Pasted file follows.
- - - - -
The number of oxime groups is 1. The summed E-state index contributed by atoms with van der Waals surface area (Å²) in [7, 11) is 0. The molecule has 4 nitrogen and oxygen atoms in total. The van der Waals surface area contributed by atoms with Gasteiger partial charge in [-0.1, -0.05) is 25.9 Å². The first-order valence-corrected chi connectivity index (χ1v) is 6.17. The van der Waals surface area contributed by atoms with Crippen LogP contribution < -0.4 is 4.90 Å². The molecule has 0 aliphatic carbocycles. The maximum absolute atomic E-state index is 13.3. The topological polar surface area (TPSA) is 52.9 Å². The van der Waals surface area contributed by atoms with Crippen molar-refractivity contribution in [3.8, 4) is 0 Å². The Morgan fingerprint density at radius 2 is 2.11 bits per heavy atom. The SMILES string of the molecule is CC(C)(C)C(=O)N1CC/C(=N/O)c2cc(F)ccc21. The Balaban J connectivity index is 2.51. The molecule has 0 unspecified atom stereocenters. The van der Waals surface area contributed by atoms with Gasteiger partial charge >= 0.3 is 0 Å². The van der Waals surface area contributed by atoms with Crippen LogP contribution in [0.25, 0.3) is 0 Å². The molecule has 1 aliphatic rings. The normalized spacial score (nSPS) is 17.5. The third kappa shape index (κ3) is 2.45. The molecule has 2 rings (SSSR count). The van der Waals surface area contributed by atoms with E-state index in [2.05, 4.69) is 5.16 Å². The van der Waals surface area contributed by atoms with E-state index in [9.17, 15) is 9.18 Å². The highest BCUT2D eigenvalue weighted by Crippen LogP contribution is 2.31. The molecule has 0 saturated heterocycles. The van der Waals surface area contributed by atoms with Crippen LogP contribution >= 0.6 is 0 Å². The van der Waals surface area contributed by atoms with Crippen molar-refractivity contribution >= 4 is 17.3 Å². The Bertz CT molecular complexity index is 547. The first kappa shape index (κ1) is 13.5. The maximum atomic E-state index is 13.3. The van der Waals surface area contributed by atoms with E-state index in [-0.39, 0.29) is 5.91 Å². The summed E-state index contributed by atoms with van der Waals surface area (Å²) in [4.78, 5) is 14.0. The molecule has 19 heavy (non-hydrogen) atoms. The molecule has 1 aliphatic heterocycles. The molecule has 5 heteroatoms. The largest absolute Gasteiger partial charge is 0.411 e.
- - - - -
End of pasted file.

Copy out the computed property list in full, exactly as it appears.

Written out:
The number of oxime groups is 1. The summed E-state index contributed by atoms with van der Waals surface area (Å²) in [7, 11) is 0. The molecule has 4 nitrogen and oxygen atoms in total. The van der Waals surface area contributed by atoms with Gasteiger partial charge in [-0.1, -0.05) is 25.9 Å². The first-order valence-corrected chi connectivity index (χ1v) is 6.17. The van der Waals surface area contributed by atoms with Crippen LogP contribution < -0.4 is 4.90 Å². The molecule has 0 aliphatic carbocycles. The maximum absolute atomic E-state index is 13.3. The topological polar surface area (TPSA) is 52.9 Å². The van der Waals surface area contributed by atoms with Crippen molar-refractivity contribution in [3.8, 4) is 0 Å². The Morgan fingerprint density at radius 2 is 2.11 bits per heavy atom. The SMILES string of the molecule is CC(C)(C)C(=O)N1CC/C(=N/O)c2cc(F)ccc21. The Balaban J connectivity index is 2.51. The molecule has 0 unspecified atom stereocenters. The van der Waals surface area contributed by atoms with Gasteiger partial charge >= 0.3 is 0 Å². The van der Waals surface area contributed by atoms with Crippen LogP contribution in [0.25, 0.3) is 0 Å². The molecule has 1 aliphatic rings. The normalized spacial score (nSPS) is 17.5. The third kappa shape index (κ3) is 2.45. The molecule has 2 rings (SSSR count). The van der Waals surface area contributed by atoms with E-state index in [2.05, 4.69) is 5.16 Å². The van der Waals surface area contributed by atoms with E-state index in [9.17, 15) is 9.18 Å². The highest BCUT2D eigenvalue weighted by Crippen LogP contribution is 2.31. The molecule has 0 saturated heterocycles. The van der Waals surface area contributed by atoms with Crippen LogP contribution >= 0.6 is 0 Å². The van der Waals surface area contributed by atoms with Crippen molar-refractivity contribution >= 4 is 17.3 Å². The Bertz CT molecular complexity index is 547. The first kappa shape index (κ1) is 13.5. The maximum atomic E-state index is 13.3. The van der Waals surface area contributed by atoms with E-state index in [-0.39, 0.29) is 5.91 Å². The summed E-state index contributed by atoms with van der Waals surface area (Å²) in [4.78, 5) is 14.0. The molecule has 19 heavy (non-hydrogen) atoms. The molecule has 1 aliphatic heterocycles. The molecule has 5 heteroatoms. The largest absolute Gasteiger partial charge is 0.411 e.